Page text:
Jarrod was a fully fledged teenager exhibiting his own version of ‘acting out’ and Christie (almost nine years younger than Jarrod) was seemingly unaware of what was happening. Of course now I understand that everything is interconnected...which means that all of us were affected in so many ways.

My Father (age 62) died very suddenly and so I had to return to the UK to look after my Mother and oversee the funeral. This was devastating, but at the time I didn’t have the vocabulary to express the deep trauma within….All of this was building up.

I became very ill land had to have a hysterectomy – and so it went on….

As a family we were experiencing a ‘perfect storm’……

Meanwhile my friendly doctor continued to prescribe Valium.…….

It was as if a huge wave was coming in – threatening to engulf us………. Although Bill’s family were American and mine English…we both came from families that believed in the ‘stiff upper lip‘ theory and so we continued to battle on and bottle it up!

The oncoming wave……watercolour

After my Father’s death and my recovery from surgery I knew something had to change. We simply could not continue the way we were. In 1986 I checked myself into the 30 day rehab to detox from Valium and for the first time in my adult life received real help. This was the beginning of a new way of being – a new life. (see vignette 14)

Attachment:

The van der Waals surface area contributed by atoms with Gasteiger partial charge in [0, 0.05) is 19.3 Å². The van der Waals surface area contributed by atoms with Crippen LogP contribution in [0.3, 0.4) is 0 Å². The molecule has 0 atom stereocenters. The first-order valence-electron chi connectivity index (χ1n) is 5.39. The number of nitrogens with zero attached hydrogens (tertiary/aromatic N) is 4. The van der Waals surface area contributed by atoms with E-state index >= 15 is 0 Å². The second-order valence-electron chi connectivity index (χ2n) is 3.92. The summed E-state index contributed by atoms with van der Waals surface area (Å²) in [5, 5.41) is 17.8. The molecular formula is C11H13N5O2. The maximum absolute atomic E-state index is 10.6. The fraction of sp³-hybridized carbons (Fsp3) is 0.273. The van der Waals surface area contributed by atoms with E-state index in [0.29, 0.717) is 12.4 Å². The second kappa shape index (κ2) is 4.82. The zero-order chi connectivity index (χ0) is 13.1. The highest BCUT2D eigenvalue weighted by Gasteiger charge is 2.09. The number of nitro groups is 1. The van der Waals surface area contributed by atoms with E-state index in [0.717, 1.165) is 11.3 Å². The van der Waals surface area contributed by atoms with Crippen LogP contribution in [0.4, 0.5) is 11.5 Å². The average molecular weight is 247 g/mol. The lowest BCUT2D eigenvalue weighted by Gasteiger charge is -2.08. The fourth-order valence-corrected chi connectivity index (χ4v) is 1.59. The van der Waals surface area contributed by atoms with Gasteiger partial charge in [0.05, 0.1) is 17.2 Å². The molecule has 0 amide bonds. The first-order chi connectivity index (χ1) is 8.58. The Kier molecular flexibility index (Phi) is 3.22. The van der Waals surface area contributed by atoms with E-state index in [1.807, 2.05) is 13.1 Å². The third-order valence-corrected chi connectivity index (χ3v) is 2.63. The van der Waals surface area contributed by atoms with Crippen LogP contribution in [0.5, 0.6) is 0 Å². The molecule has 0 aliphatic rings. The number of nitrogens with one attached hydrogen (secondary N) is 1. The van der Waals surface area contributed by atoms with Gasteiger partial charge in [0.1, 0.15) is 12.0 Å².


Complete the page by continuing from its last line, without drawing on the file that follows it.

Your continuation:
Very sadly Bill and I were divorced. To this day I believe that had we received the help we needed individually and as a family this might not have happened.

In this picture a couple of years after rehab we are at Christie’s graduation. Divorced but still a loving family.

30 thoughts on “Random Vignettes from my Life Story – 16

  1. memadtwo

    Too many don’t get proper help–we are not taught how to recognize the need, or how to ask for it. I’m glad you were able to battle your way through. (K)

    1. janetweightreed10 Post author

      You are so right…I imagine right now there are so many – millions who need help but just don’t know where to get it – or are too fearful to ask for help…. I am so grateful that I was able to as you say battle through. Janet X

  2. Timothy Price

    It’s amazing to look back on everything one has gone through and actually survived. Wonderfully poignant reflection on you life. The “Oncoming Wave” is beautiful.

  3. Writing to Freedom

    Thanks for your courage to face and share those challenging times Janet. I can relate to much of what you went through coming from a family with repressed emotions and alcoholism. Gradually I’ve learned to embrace and face my feelings and challenges. Relationships are still hard for me.